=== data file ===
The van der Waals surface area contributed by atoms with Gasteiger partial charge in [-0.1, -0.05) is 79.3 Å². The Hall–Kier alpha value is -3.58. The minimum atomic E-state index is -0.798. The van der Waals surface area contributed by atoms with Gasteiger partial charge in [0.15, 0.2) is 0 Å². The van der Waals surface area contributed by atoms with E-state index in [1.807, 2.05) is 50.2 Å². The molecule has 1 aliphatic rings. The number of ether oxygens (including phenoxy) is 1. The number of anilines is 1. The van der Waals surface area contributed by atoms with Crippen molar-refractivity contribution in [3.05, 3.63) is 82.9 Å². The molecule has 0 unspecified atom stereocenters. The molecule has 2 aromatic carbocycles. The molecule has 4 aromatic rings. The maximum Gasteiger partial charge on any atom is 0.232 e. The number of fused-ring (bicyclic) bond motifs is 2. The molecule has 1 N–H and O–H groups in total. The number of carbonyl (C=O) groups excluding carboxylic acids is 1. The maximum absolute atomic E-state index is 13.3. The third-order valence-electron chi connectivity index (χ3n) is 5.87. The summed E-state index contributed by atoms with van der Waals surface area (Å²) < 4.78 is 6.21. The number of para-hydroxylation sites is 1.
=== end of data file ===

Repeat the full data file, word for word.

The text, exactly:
The van der Waals surface area contributed by atoms with Gasteiger partial charge in [-0.1, -0.05) is 79.3 Å². The Hall–Kier alpha value is -3.58. The minimum atomic E-state index is -0.798. The van der Waals surface area contributed by atoms with Gasteiger partial charge in [0.15, 0.2) is 0 Å². The van der Waals surface area contributed by atoms with E-state index in [1.807, 2.05) is 50.2 Å². The molecule has 1 aliphatic rings. The number of ether oxygens (including phenoxy) is 1. The number of anilines is 1. The van der Waals surface area contributed by atoms with Crippen molar-refractivity contribution in [3.05, 3.63) is 82.9 Å². The molecule has 0 unspecified atom stereocenters. The molecule has 2 aromatic carbocycles. The molecule has 4 aromatic rings. The maximum Gasteiger partial charge on any atom is 0.232 e. The number of fused-ring (bicyclic) bond motifs is 2. The molecule has 1 N–H and O–H groups in total. The number of carbonyl (C=O) groups excluding carboxylic acids is 1. The maximum absolute atomic E-state index is 13.3. The third-order valence-electron chi connectivity index (χ3n) is 5.87. The summed E-state index contributed by atoms with van der Waals surface area (Å²) < 4.78 is 6.21. The number of para-hydroxylation sites is 1.